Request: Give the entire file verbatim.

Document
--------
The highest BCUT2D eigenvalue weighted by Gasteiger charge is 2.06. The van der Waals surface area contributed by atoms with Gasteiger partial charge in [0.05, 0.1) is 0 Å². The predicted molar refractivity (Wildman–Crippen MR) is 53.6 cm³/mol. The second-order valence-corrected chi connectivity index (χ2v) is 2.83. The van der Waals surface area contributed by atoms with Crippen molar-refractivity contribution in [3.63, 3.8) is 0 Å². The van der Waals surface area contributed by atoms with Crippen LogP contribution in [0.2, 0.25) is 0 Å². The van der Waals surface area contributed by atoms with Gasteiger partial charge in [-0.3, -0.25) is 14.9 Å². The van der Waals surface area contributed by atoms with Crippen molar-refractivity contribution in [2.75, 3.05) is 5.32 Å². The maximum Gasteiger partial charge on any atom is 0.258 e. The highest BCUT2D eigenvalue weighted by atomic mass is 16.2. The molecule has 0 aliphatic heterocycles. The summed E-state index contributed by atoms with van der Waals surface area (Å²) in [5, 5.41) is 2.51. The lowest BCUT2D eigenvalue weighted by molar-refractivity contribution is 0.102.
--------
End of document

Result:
The highest BCUT2D eigenvalue weighted by Gasteiger charge is 2.06. The van der Waals surface area contributed by atoms with Gasteiger partial charge in [0.05, 0.1) is 0 Å². The predicted molar refractivity (Wildman–Crippen MR) is 53.6 cm³/mol. The second-order valence-corrected chi connectivity index (χ2v) is 2.83. The van der Waals surface area contributed by atoms with Crippen molar-refractivity contribution in [3.63, 3.8) is 0 Å². The van der Waals surface area contributed by atoms with Crippen LogP contribution in [0.2, 0.25) is 0 Å². The van der Waals surface area contributed by atoms with Gasteiger partial charge in [-0.3, -0.25) is 14.9 Å². The van der Waals surface area contributed by atoms with Crippen molar-refractivity contribution in [2.75, 3.05) is 5.32 Å². The maximum Gasteiger partial charge on any atom is 0.258 e. The highest BCUT2D eigenvalue weighted by atomic mass is 16.2. The molecule has 0 aliphatic heterocycles. The summed E-state index contributed by atoms with van der Waals surface area (Å²) in [5, 5.41) is 2.51. The lowest BCUT2D eigenvalue weighted by molar-refractivity contribution is 0.102.